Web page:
- REAL ESTATE EDUCATION
- GIVING BACK
The Real Estate Board of New York to The Committee on Parks and Recreation of the New York City Council Regarding the FY 2023 Preliminary Budget
March 22, 2022
The Real Estate Board of New York (REBNY) is the City’s leading real estate trade association representing commercial, residential, and institutional property owners, builders, managers, investors, brokers, salespeople, and other organizations and individuals active in New York City real estate. REBNY thanks the New York City Council Committee on Parks and Recreation for the opportunity to provide testimony regarding the FY2023 preliminary budget, particularly regarding New York City’s urban forest.
REBNY is proud to be part of a group of organizations that crafted the NYC Urban Forest Agenda, a strategic plan to protect, maintain, expand, and promote the urban forest, and build a more resilient and equitable New York City. REBNY believes all New Yorkers have a responsibility to support the NYC urban forest, which plays an important role in promoting our shared goals of advancing public health, protecting our environment, and improving New York City’s streets, parks, and private and public spaces.
As the real estate industry aims to lead our city in fostering in a new era of sustainability, the built world too will ultimately benefit from a stronger urban forest. Along with the general benefits that trees bring to our streetscapes, the cooling principles of significant tree cover and the ability for the urban forest to remove carbon from the atmosphere will ultimately lead to a healthier city. In addition, the effects of climate change can begin to be offset by a healthy urban ecosystem, leading to a more resilient environment in extreme weather scenarios, all to the benefit of our built world. This of course is dependent on our prioritization of the existing and future urban canopy and investment therein.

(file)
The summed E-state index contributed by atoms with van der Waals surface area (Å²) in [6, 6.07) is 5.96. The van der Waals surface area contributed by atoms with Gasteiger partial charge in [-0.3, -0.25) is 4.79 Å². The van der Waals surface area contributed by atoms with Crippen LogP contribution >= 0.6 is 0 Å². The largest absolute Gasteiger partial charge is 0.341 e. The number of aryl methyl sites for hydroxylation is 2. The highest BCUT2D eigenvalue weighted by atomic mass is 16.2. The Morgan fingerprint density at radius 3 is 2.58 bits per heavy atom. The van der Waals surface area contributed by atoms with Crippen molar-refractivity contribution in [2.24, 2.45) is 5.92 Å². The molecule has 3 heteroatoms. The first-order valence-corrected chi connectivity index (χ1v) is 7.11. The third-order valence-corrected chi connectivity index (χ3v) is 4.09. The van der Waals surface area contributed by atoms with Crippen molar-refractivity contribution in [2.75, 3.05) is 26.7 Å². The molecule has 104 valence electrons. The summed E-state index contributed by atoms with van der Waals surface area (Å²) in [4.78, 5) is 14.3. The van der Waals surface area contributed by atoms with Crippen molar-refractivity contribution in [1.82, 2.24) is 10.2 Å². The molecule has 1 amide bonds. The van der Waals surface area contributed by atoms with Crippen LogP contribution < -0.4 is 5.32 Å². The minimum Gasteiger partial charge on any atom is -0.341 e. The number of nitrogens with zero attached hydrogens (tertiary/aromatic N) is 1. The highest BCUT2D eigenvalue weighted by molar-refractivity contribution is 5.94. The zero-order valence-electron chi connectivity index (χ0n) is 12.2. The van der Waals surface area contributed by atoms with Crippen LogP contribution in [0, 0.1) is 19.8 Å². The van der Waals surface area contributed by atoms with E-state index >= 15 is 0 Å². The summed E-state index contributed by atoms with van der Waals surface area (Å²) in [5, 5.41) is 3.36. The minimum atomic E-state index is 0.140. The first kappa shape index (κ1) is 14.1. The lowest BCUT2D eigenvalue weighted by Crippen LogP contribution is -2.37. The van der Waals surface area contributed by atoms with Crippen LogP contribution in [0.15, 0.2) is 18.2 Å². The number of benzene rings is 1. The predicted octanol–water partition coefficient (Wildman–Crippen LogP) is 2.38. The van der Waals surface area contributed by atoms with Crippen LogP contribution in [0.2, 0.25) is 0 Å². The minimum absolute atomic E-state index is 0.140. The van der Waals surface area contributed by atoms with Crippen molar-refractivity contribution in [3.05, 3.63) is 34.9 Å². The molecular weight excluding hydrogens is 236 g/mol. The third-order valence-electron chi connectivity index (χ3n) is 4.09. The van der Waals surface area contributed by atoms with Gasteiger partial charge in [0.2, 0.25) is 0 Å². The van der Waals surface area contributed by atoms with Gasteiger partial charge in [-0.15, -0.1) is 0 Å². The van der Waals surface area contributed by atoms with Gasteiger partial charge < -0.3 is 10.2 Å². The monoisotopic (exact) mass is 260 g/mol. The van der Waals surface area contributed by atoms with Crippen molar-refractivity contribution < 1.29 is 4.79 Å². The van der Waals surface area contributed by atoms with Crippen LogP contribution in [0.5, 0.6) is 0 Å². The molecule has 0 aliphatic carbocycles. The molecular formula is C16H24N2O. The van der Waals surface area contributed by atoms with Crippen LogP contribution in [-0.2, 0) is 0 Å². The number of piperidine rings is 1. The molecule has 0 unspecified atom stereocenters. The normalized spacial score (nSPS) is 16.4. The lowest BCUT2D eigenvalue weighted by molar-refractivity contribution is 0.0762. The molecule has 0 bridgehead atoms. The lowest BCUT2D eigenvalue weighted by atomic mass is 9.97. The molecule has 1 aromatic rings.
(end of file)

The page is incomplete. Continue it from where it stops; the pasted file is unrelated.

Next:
One of the main initiatives of the NYC Urban Forest Agenda is the establishment of a citywide goal of 30% tree canopy cover by 2035, which amounts to adding more than 15,000 acres of additional canopy. For this goal to be successful, the city must first prioritize the management and maintenance of our existing urban canopy, which in many ways is more crucial than new tree planting and more cost efficient. For example, one large healthy tree cools the surrounding area more than three small trees that are not well cared for. New York City needs to invest in protecting the more than 7 million trees we have today. For FY23, increasing and equitably distributing funding for not only planting but also maintenance of the urban forest should be a key priority.
The NYC Urban Forest Agenda seeks to ensure full funding for the urban forest in the City’s FY23 budget, following years of chronic underfunding for tree planting and maintenance. Unfortunately, in FY21 City funding for tree care in NYC was drastically cut by more than $22 million, a 90% cut. REBNY supports restoring this funding for FY23 to begin to ensure long-term survival of the city’s trees and their associated ecological and social benefits. We commend Chair Krishnan’s call to prioritize our parks in FY23 and hope that the Council will consider prioritizing the needs of our urban forest most specifically.
Thank you for your consideration on these points.